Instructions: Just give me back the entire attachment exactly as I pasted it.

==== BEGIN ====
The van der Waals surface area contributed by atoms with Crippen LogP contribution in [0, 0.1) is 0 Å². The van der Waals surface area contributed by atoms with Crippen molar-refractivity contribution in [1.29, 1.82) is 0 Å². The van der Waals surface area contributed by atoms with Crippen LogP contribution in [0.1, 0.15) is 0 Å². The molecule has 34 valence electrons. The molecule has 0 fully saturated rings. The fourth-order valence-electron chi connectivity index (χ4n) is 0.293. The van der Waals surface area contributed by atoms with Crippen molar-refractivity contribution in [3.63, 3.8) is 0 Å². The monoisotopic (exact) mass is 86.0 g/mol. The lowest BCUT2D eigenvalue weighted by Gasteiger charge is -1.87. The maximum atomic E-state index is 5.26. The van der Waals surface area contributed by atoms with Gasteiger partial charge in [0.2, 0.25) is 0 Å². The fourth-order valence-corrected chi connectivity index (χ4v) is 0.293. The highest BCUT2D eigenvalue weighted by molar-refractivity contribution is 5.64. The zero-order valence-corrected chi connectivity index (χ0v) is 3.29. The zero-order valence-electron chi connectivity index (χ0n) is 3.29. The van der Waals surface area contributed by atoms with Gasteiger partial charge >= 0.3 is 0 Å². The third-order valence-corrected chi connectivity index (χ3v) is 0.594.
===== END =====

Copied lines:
The van der Waals surface area contributed by atoms with Crippen LogP contribution in [0, 0.1) is 0 Å². The van der Waals surface area contributed by atoms with Crippen molar-refractivity contribution in [1.29, 1.82) is 0 Å². The van der Waals surface area contributed by atoms with Crippen LogP contribution in [0.1, 0.15) is 0 Å². The molecule has 34 valence electrons. The molecule has 0 fully saturated rings. The fourth-order valence-electron chi connectivity index (χ4n) is 0.293. The van der Waals surface area contributed by atoms with Crippen molar-refractivity contribution in [3.63, 3.8) is 0 Å². The monoisotopic (exact) mass is 86.0 g/mol. The lowest BCUT2D eigenvalue weighted by Gasteiger charge is -1.87. The maximum atomic E-state index is 5.26. The van der Waals surface area contributed by atoms with Gasteiger partial charge in [0.2, 0.25) is 0 Å². The fourth-order valence-corrected chi connectivity index (χ4v) is 0.293. The highest BCUT2D eigenvalue weighted by molar-refractivity contribution is 5.64. The zero-order valence-corrected chi connectivity index (χ0v) is 3.29. The zero-order valence-electron chi connectivity index (χ0n) is 3.29. The van der Waals surface area contributed by atoms with Gasteiger partial charge >= 0.3 is 0 Å². The third-order valence-corrected chi connectivity index (χ3v) is 0.594.